Kingsley Seniors, 8th Graders visit School's Wilderness Property for Annual Science Day
Updated: May 23
On Friday, May 19, Kingsley 8th graders and seniors visited the school's 500-acre wilderness property off of Hammer Road for a hands-on science lesson in a real-life setting!
Kingsley Area School's expansive wilderness property was donated by Huldah and Gladys Hill and is used throughout the year for different field trips and lessons. On Science Day, it offered students the opportunity to see their lessons come to life as they honed in on their powers of observation and discovery while utilizing their practical skills.
8th graders rotated through nine stations across the property that were set up and hosted by senior wilderness students. Activities included water quality testing, studying macroinvertebrate species, fire-building, survival bracelet making, teambuilding, bluebird house observations, shelter building, geocaching, and balloon launching.
This is the sixth annual Science Day, organized by Kingsley Middle School 8th grade science teacher Tiffany Smith and Kingsley High School Wilderness teacher Boone Scharp.
Fire Building Station
At the fire building station, we learned the valuable skill of starting a fire in survival situations. By the end of the day, each kid should understand and know how to build a fire and use a shoelace to start a fire. We learned...
What kind of wood to use for different situations
The difference between dry, dead, and live wood and tricks to find dry wood in wet rainy situations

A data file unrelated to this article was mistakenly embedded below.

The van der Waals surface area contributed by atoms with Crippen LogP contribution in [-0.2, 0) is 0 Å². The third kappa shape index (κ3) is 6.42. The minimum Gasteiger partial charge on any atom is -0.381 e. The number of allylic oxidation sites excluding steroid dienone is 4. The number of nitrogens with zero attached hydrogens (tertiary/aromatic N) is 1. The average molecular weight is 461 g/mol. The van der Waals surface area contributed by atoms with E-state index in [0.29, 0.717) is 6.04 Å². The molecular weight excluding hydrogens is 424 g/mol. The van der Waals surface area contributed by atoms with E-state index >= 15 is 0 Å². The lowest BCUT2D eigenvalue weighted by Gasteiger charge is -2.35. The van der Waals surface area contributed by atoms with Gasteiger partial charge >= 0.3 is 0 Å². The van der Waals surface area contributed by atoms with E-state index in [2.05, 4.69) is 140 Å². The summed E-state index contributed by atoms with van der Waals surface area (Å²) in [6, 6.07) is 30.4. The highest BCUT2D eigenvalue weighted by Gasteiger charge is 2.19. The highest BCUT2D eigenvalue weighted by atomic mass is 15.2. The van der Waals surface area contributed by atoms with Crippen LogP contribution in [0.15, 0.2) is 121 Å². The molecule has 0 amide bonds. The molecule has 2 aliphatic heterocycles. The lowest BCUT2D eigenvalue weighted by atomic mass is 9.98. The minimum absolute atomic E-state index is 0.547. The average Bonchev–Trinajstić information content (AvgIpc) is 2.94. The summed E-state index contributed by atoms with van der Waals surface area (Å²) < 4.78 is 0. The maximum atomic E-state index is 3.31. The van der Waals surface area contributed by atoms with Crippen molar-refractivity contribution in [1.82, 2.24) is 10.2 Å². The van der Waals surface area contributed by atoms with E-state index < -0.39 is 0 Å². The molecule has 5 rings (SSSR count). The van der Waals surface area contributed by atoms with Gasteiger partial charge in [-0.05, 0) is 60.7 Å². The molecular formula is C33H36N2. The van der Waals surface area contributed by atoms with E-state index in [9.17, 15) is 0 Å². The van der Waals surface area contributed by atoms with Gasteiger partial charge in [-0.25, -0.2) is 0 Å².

How to use a bow drill, flint and steel, matches, and a lighter
Students made survival bracelets out of 550 Para cord and put on a whistle buckle. The bracelets are used for many things. In the event there is an emergency, you could unravel your bracelet and use the Para cord to tie up gear, help make a shelter, or you can also use the inner core as fishing line or sutures, and use the inner core strands to mend fabric.
You could also use the Para cord to hang your game animal or hide food from scavengers and use it to start a fire. There is also a whistle attached for signaling help, you should have your survival bracelet with you at all times. This skill COULD save your life!
Students were asked to find the hidden treasures of the Hill Sister Property, and then download the Geocache App to locate treasures all over the world!
Naturalist Training Camp
Middle schoolers learned what projects students have been working on in Environmental Science and Wilderness Survival classes. They learned about invasive species, habitat enhancement, and how to identify birds.
They learned about which benthic Macro Invertebrates (bugs) live in Anderson Creek and what that tells us about the environment.
This station started off by talking about the traits of a good leader and transitioned to team-building games to accomplish a group goal. This station focused on the importance of working together and how to communicate to accomplish a goal.
This station focused on the skills needed to build a shelter in a survival situation. Techniques for different situations were discussed, and students that actually built and slept in winter survival shelters during the Winter Camping trip shared their experiences and skills.
Students learned about the physics of projectiles and discussed concepts such as projectile range, launch angle, and launch velocity. Students applied those concepts with a water balloon launcher and attempted to hit targets in the launch field.
To learn more about these science classes and science day, contact the teachers and organizers of the event below:
Kingsley High School
Kingsley Middle School
8th Grade Science Teacher